Thursday, November 3, 2011

The Bermuda Depths (1978)

          Best known for their beloved stop-motion holiday specials, such as 1964’s Rudolph, the Red-Nosed Reindeer, Rankin/Bass Productions also ventured into darker fantasy terrain with projects like this bizarre TV movie, which is a queasy hybrid of a creature feature and a romantic fairy tale. To its credit, The Bermuda Depths hooks viewers quickly with atmosphere and mystery, but the more the story comes into focus, the more batshit crazy it becomes. Furthermore, the picture features terrible leading performances and a weirdly saccharine music score that includes lots of harpsichord—not exactly the instrument that comes to mind when one thinks of the Caribbean, where the story is set. Oh, and is it worth mentioning that the creature in this feature is a giant killer turtle the size of Godzilla? Yeah, that’s right: a giant killer turtle.
          When the story begins, a haunted young man named Magnus (Leigh McCloskey) returns to his childhood home of Bermuda, where his scientist father died under mysterious circumstances. Lying on the beach one day, Magnus spots a beautiful woman swimming far off the shore, so he heads out and dives under the waves when she does, but then nearly drowns because he can’t stay underwater as long as she can. The mystery lady, whose name we later learn is Jenny (Connie Sellecca), rescues Magnus and instantly bewitches him, partly because he vaguely remembers meeting someone very much like Jenny when he was a child.
          After Jenny takes off (as mystery women in weird movies are wont to do), Magnus hooks up with another childhood friend, Eric (Carl Weathers), who is working on an ambitious project as part of his marine-biology master’s thesis. Eric and avuncular old fish expert Dr. Paulis (Burl Ives) are trying to ascertain whether a monstrous turtle lives off the coast of the island, an inquiry that’s related in a convoluted way to the work of Magnus’ late father. And, because the movie apparently doesn’t have enough hokum yet, Dr. Paulis’ native housekeeper, Delia (Ruth Attaway), theorizes that Jenny is a magical siren who lives in the waters off Bermuda, cursing men to aquatic deaths. Eventually, all of this comes together in a sequence of high-seas adventure involving Magnus and Eric hunting down the giant turtle while Jenny begs Magnus to have mercy on the creature—even though, Magnus learns, the turtle ate his daddy.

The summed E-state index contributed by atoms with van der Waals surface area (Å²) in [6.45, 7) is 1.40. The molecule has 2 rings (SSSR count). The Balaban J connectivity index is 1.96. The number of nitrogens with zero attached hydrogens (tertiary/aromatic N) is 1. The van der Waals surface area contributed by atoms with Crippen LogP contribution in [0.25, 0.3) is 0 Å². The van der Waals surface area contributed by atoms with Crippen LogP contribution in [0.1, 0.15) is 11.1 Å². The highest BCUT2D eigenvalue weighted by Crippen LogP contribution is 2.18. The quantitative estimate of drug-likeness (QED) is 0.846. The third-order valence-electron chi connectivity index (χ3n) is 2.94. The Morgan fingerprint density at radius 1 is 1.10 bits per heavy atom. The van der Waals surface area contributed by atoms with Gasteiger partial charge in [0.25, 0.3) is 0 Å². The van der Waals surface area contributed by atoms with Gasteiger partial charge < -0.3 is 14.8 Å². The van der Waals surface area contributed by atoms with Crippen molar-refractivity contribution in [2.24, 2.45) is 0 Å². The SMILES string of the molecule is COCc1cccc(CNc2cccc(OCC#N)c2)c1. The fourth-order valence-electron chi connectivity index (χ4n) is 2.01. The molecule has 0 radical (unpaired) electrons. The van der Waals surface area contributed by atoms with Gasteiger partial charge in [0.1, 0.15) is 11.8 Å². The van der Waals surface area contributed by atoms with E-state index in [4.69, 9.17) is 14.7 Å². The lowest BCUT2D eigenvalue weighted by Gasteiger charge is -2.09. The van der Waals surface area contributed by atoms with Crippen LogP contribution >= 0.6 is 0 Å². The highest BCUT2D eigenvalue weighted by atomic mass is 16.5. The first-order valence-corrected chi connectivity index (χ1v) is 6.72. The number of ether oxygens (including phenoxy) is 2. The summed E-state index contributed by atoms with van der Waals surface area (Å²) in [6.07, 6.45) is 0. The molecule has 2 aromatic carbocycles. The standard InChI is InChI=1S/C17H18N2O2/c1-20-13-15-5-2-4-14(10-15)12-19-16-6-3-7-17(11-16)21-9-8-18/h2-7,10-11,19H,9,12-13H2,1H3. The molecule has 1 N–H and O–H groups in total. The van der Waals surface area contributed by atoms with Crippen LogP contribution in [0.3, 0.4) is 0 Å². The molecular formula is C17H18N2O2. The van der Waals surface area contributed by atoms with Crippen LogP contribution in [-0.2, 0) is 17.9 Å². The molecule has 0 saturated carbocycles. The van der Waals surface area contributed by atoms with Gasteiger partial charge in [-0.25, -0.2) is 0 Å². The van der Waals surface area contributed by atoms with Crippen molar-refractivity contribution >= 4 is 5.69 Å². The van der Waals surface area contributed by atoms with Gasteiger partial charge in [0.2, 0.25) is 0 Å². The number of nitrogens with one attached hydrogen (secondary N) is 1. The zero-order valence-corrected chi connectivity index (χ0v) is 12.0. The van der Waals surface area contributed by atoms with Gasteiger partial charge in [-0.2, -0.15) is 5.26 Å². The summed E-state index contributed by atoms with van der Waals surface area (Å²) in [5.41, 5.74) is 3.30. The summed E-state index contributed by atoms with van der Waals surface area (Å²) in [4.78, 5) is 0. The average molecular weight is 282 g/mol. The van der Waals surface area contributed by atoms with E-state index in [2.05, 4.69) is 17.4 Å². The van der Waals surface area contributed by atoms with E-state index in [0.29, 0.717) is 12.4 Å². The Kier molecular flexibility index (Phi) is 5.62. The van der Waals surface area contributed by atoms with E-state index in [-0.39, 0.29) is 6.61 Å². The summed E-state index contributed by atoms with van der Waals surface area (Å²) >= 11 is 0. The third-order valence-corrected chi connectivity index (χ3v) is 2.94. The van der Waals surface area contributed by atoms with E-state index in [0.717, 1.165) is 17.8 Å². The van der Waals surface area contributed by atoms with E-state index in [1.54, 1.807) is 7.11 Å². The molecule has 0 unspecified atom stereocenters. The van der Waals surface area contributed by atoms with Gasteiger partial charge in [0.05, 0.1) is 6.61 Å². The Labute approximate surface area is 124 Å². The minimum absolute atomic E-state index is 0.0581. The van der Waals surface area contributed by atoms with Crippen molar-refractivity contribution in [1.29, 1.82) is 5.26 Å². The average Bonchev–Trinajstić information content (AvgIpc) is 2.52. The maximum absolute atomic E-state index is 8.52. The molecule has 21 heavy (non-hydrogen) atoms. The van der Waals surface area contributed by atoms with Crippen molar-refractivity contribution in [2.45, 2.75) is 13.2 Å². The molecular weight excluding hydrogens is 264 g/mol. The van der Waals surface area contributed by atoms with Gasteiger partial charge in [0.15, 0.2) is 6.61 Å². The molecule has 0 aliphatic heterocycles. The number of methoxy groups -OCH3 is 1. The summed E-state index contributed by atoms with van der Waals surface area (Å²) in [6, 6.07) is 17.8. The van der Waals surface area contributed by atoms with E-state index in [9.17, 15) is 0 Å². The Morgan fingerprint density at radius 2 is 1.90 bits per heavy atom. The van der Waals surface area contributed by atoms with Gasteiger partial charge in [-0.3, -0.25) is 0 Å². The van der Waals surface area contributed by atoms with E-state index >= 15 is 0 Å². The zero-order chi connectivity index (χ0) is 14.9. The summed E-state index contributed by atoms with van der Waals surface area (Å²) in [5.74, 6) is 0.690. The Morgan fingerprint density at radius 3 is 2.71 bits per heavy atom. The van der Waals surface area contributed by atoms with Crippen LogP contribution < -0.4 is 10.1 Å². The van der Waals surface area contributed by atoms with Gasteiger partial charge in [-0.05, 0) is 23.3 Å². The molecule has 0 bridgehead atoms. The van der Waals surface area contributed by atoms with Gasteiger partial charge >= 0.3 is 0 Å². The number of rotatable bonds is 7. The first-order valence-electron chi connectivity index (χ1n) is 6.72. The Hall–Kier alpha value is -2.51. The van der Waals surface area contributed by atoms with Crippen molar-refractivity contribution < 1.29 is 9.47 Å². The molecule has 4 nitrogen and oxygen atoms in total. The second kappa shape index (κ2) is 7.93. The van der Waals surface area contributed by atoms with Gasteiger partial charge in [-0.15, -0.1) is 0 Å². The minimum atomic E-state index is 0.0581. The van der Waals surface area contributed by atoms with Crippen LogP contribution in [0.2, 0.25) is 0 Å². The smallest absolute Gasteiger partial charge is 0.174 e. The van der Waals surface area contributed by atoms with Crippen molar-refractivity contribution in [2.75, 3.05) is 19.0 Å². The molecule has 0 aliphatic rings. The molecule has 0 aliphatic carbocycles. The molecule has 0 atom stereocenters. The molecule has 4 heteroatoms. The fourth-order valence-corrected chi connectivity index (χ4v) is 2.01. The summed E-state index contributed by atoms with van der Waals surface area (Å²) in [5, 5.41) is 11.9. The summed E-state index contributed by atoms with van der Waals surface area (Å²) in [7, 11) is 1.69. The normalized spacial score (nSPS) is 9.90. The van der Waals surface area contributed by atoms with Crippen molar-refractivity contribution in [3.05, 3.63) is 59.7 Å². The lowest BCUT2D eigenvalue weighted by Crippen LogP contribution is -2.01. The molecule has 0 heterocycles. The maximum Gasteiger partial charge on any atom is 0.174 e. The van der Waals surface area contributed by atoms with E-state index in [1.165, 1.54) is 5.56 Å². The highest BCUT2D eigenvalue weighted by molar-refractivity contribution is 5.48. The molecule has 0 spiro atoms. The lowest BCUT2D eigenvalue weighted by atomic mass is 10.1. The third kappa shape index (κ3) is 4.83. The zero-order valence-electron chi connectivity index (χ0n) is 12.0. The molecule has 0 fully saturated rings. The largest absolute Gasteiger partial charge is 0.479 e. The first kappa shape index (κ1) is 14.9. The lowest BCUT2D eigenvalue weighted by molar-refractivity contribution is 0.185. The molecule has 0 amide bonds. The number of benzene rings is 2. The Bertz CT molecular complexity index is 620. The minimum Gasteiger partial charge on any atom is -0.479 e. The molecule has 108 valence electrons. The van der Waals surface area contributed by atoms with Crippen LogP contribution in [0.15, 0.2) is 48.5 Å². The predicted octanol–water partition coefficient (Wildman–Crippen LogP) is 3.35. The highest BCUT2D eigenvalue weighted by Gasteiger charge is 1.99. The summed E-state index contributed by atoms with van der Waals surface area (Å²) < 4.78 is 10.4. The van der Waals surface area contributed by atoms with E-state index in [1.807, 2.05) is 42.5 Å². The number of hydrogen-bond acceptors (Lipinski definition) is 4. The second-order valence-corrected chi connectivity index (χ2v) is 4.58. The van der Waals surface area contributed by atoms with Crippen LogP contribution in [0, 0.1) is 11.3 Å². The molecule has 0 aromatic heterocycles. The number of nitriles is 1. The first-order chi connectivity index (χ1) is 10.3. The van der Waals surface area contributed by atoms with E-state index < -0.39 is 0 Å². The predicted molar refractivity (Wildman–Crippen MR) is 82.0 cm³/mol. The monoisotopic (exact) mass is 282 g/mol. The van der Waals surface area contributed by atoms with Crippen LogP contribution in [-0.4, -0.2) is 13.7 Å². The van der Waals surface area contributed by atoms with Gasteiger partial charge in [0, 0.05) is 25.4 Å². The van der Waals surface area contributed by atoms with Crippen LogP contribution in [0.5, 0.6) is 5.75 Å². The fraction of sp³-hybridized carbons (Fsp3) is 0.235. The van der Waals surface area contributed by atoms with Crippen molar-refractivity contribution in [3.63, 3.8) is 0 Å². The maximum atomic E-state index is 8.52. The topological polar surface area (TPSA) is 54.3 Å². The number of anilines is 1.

Obviously, none of this makes any sense, even though the story unfolds in such a simplistic fashion that viewers are never so much confused by the narrative as befuddled by its existence. Still, The Bermuda Depths offers pleasant distractions above and beyond the whacked-out plotting. The special effects, mostly achieved with such crude miniature work that the turtle scenes feel like outtakes from Land of the Lost, are hilarious. Ives is his usual florid self (“Yes, he was eaten!”), and Weathers strives valiantly to retain his dignity. Better still, former model Sellecca is beguilingly pretty in her first screen role, her pale eyes suggesting the blue-green of tropical waters—and though not much praise can be given to her actual performance, she’s a master thespian compared to McCloskey, who alternates between blank stares and unconvincing intensity. If you dive into The Bermuda Depths, by the way, stick with the movie all the way to the overstuffed ending, because the visual homage to Herman Melville must be seen to be believed. (Available at

The Bermuda Depths: FREAKY

1 comment:

Chris Whipple said...

I feel this movie deserves a comment so here goes. I was enchanted by this at 14, but I never knew how to find it. I didn't remember the title, only that it was made forTV, the main guy was Magnus, there was a giant turtle and some music by Vivaldi. In fact, it was the Vivaldi concerto that inspired me to try to figure out the melody by buying my first musical instrument, a harmonica. Years later I would hum the melody as a lullaby when my first child was born. I love the way you write your reviews and the way you site stirs old memories.